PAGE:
• If a heart problem causes the pulmonary edema, it's called cardiogenic pulmonary edema. Most often, the fluid buildup in the lungs is due to a heart condition.
  • If pulmonary edema is not heart related, it's called noncardiogenic pulmonary edema.
  • Sometimes, pulmonary edema can be caused by both a heart problem and a non-heart problem.

Understanding the relationship between your lungs and your heart can help explain why pulmonary edema may occur.

How your lungs work

Your lungs contain many small, elastic air sacs called alveoli. With each breath, these air sacs take in oxygen and release carbon dioxide. Normally, this exchange of gases occurs without problems.

But sometimes, the alveoli fill with fluid instead of air, preventing oxygen from being absorbed into your bloodstream.

How your heart works

Your heart is made of two upper and two lower chambers. The upper chambers (the right and left atria) receive incoming blood and pump it into the lower chambers (right and left ventricles). The lower chambers pump blood out of your heart.

Normally, deoxygenated blood from all over your body enters the right atrium then the right ventricle, where it's pumped through large blood vessels (pulmonary arteries) to your lungs. There, the blood releases carbon dioxide and picks up oxygen as it flows by the alveoli.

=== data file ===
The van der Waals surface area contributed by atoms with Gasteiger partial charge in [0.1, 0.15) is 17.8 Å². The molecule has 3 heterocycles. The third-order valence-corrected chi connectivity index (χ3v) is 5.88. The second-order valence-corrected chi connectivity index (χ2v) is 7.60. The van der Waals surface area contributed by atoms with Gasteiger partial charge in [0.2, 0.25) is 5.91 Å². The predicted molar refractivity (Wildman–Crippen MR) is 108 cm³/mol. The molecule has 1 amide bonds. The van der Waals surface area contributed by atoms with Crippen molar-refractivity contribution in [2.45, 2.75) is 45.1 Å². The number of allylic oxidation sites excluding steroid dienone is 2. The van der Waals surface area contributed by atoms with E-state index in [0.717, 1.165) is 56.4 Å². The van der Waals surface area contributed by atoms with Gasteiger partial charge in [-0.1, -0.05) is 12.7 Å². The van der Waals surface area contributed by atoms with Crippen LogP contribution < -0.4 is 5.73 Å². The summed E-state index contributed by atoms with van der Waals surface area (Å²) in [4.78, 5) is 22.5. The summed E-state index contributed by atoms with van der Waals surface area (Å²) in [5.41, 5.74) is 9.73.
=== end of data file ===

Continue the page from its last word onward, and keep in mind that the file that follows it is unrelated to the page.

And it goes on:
The oxygen-rich blood then returns to the left atrium through the pulmonary veins, flows through the mitral valve into the left ventricle and finally leaves your heart through the largest blood vessel in the body, called the aorta.

The heart valves keep blood flowing in the correct direction. The aortic valve keeps the blood from flowing backward into your heart. From the aorta, the blood travels to the rest of your body.

Heart-related (cardiogenic) pulmonary edema

Cardiogenic pulmonary edema is caused by increased pressures in the heart.

It's usually a result of heart failure. When a diseased or overworked left ventricle can't pump out enough of the blood it gets from your lungs, pressures in the heart go up. The increased pressure pushes fluid through the blood vessel walls into the air sacs.

Medical conditions that can cause heart failure and lead to pulmonary edema include:

  • Coronary artery disease. Over time, the arteries that supply blood to your heart muscle can become narrow from fatty deposits (plaques). A slow narrowing of the coronary arteries can make the left ventricle weak. Sometimes, a blood clot forms in one of these narrowed arteries, blocking blood flow and damaging part of your heart muscle, resulting in a heart attack. A damaged heart muscle can no longer pump as well as it should.
  • Cardiomyopathy. This term means heart muscle damage. If you have cardiomyopathy, your heart has to pump harder, and pressures go up. The heart may be unable to respond to conditions that require it to work harder, such as exercise, infection or a rise in blood pressure. When the left ventricle can't keep up with the demands that are placed on it, fluid backs up into your lungs.
  • Heart valve problems. Narrowing of the aortic or mitral heart valves (stenosis) or a valve that leaks or doesn't close properly affects blood flow into the heart. The heart has to work harder, and pressures go up. If valve leakage develops suddenly, you may develop sudden and severe pulmonary edema.
  • High blood pressure (hypertension). Untreated or uncontrolled high blood pressure can enlarge the heart.